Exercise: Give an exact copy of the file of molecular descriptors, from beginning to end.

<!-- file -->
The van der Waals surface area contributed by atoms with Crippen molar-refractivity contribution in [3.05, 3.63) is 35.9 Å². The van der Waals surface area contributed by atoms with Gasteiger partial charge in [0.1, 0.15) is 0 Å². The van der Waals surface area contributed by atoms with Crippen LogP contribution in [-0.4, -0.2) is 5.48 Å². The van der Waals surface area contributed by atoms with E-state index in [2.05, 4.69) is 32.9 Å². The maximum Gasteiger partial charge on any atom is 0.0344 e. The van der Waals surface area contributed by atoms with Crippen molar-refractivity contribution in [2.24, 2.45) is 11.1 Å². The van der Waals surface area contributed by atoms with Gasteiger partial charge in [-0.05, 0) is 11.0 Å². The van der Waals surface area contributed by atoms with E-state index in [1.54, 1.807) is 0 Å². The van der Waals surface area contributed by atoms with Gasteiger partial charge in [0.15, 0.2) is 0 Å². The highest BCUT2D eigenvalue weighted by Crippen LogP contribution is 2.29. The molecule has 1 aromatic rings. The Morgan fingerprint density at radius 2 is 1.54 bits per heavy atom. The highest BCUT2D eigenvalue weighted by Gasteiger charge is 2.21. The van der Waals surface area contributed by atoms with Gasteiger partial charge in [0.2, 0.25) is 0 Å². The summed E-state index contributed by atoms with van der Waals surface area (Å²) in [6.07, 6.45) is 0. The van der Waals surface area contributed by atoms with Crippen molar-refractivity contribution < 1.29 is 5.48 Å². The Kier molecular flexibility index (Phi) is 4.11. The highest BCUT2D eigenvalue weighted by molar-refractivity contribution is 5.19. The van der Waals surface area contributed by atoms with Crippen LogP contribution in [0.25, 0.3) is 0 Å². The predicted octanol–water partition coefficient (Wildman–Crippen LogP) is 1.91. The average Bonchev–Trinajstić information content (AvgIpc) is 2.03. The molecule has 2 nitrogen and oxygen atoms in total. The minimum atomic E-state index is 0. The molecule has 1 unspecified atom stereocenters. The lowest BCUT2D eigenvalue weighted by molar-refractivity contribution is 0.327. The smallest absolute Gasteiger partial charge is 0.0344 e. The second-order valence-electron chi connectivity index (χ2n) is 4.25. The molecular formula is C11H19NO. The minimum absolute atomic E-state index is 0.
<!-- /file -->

The van der Waals surface area contributed by atoms with Crippen molar-refractivity contribution in [3.05, 3.63) is 35.9 Å². The van der Waals surface area contributed by atoms with Gasteiger partial charge in [0.1, 0.15) is 0 Å². The van der Waals surface area contributed by atoms with Crippen LogP contribution in [-0.4, -0.2) is 5.48 Å². The van der Waals surface area contributed by atoms with E-state index in [2.05, 4.69) is 32.9 Å². The maximum Gasteiger partial charge on any atom is 0.0344 e. The van der Waals surface area contributed by atoms with Crippen molar-refractivity contribution in [2.24, 2.45) is 11.1 Å². The van der Waals surface area contributed by atoms with Gasteiger partial charge in [-0.05, 0) is 11.0 Å². The van der Waals surface area contributed by atoms with E-state index in [1.54, 1.807) is 0 Å². The van der Waals surface area contributed by atoms with Gasteiger partial charge in [0.15, 0.2) is 0 Å². The highest BCUT2D eigenvalue weighted by Crippen LogP contribution is 2.29. The molecule has 1 aromatic rings. The Morgan fingerprint density at radius 2 is 1.54 bits per heavy atom. The highest BCUT2D eigenvalue weighted by Gasteiger charge is 2.21. The van der Waals surface area contributed by atoms with Gasteiger partial charge in [0.2, 0.25) is 0 Å². The summed E-state index contributed by atoms with van der Waals surface area (Å²) in [6.07, 6.45) is 0. The van der Waals surface area contributed by atoms with Crippen molar-refractivity contribution < 1.29 is 5.48 Å². The Kier molecular flexibility index (Phi) is 4.11. The highest BCUT2D eigenvalue weighted by molar-refractivity contribution is 5.19. The van der Waals surface area contributed by atoms with Crippen LogP contribution in [0.25, 0.3) is 0 Å². The predicted octanol–water partition coefficient (Wildman–Crippen LogP) is 1.91. The average Bonchev–Trinajstić information content (AvgIpc) is 2.03. The molecule has 2 nitrogen and oxygen atoms in total. The minimum atomic E-state index is 0. The molecule has 1 unspecified atom stereocenters. The lowest BCUT2D eigenvalue weighted by molar-refractivity contribution is 0.327. The smallest absolute Gasteiger partial charge is 0.0344 e. The second-order valence-electron chi connectivity index (χ2n) is 4.25. The molecular formula is C11H19NO. The minimum absolute atomic E-state index is 0.